The Scripturians ignore the emotional context of the chorus. The poet Dylan searches and does find here a pleasant-sounding metaphor that instinctively comes close to what he wants to express: drive, consuming passion, vengeful desire. Very similar to other language finds on the Basement Tapes, such as “round that horn” (“Lo And Behold!”) and “now, it’s king for king / queen for queen” (“Down In The Flood”), and older songs, like “It’s All Over Now, Baby Blue”.
Julie Driscoll’s and Brian Auger’s hit version eventually leads to a reworking in the 90s, which is used as the theme song for the hugely popular television comedy Absolutely Fabulous. In any case, “This Wheel’s On Fire” has penetrated the collective memory on the Old Continent, and the many, many covers only maintain that status.
Just before Absolutely Fabulous, the mascara collective Siouxsie and the Banshees already reached the Top 20 with a sterile, but not unattractive version (1987), just like in Australia the charming band Flake (1970) did with a somewhat exalted, psychedelic power cover.
In between, the half pantheon of the pop and rock world has had a go at it. Rod Stewart, Golden Earring, Elvis Costello, The Hollies (horrible again), Neil Young (with The Sadies on the very likeable Garth Hudson presents a Canadian Celebration of The Band, 2010 – a beautiful, trashy version turning the song suddenly into a thoroughbred Neil Young song) and Kylie Minogue are just a few of the names.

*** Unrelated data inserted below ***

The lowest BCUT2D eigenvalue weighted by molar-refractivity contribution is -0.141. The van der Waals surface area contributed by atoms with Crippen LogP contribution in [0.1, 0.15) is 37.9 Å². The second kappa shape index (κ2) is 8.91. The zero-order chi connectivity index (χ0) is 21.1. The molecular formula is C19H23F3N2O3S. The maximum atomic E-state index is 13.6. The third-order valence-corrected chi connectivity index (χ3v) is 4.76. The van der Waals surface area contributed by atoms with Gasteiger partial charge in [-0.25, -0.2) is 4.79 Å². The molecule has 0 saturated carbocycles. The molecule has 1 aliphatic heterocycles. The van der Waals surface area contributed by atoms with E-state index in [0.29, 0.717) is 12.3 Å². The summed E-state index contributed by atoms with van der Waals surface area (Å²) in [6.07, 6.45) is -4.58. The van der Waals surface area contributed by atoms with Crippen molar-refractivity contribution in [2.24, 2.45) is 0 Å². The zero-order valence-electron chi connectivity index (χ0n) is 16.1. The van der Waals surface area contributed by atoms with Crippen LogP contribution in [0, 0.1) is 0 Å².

However, one of the most beautiful covers, besides Julie Driscoll’s protected cultural heritage, remains another old one: The Byrds. The opening track of the underrated album Dr. Byrds & Mr. Hyde (1969) is a beautiful mix of country rock and psychedelic pop, with fitting, hollow backing vocals in the chorus and an equally fitting plaintive performance by Roger McGuinn.
Outside the competition, obviously, is the irresistible standard version of The Band, but it must be acknowledged that Levon Helm, over the years, did promote it to his own personal anthem. Not only because he named his autobiography after it, but mainly because he continues to play the song until his death. His last official performance, March 24, 2012 at Tarrytown Music Hall, a month before his death, again opens with “This Wheel’s On Fire”.
On April 27, 2012, he is buried in Woodstock Cemetery, directly opposite the Bandmate who provided the music to his song, Rick Danko.